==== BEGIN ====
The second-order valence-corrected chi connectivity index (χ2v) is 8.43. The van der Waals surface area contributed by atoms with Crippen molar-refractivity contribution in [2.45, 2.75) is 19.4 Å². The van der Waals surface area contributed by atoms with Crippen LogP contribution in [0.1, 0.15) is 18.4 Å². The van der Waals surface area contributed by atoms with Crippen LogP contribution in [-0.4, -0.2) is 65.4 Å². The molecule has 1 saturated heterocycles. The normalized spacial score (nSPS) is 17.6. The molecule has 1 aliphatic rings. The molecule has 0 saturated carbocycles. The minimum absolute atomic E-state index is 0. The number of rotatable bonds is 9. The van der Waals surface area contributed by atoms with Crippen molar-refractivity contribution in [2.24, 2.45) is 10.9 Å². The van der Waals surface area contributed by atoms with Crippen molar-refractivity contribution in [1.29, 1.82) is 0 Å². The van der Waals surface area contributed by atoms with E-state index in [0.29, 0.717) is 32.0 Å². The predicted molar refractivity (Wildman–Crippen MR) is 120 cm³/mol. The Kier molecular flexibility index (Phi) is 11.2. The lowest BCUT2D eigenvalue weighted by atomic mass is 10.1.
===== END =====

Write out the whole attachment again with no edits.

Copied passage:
The second-order valence-corrected chi connectivity index (χ2v) is 8.43. The van der Waals surface area contributed by atoms with Crippen molar-refractivity contribution in [2.45, 2.75) is 19.4 Å². The van der Waals surface area contributed by atoms with Crippen LogP contribution in [0.1, 0.15) is 18.4 Å². The van der Waals surface area contributed by atoms with Crippen LogP contribution in [-0.4, -0.2) is 65.4 Å². The molecule has 1 saturated heterocycles. The normalized spacial score (nSPS) is 17.6. The molecule has 1 aliphatic rings. The molecule has 0 saturated carbocycles. The minimum absolute atomic E-state index is 0. The number of rotatable bonds is 9. The van der Waals surface area contributed by atoms with Crippen molar-refractivity contribution in [2.24, 2.45) is 10.9 Å². The van der Waals surface area contributed by atoms with Crippen molar-refractivity contribution in [1.29, 1.82) is 0 Å². The van der Waals surface area contributed by atoms with E-state index in [0.29, 0.717) is 32.0 Å². The predicted molar refractivity (Wildman–Crippen MR) is 120 cm³/mol. The Kier molecular flexibility index (Phi) is 11.2. The lowest BCUT2D eigenvalue weighted by atomic mass is 10.1.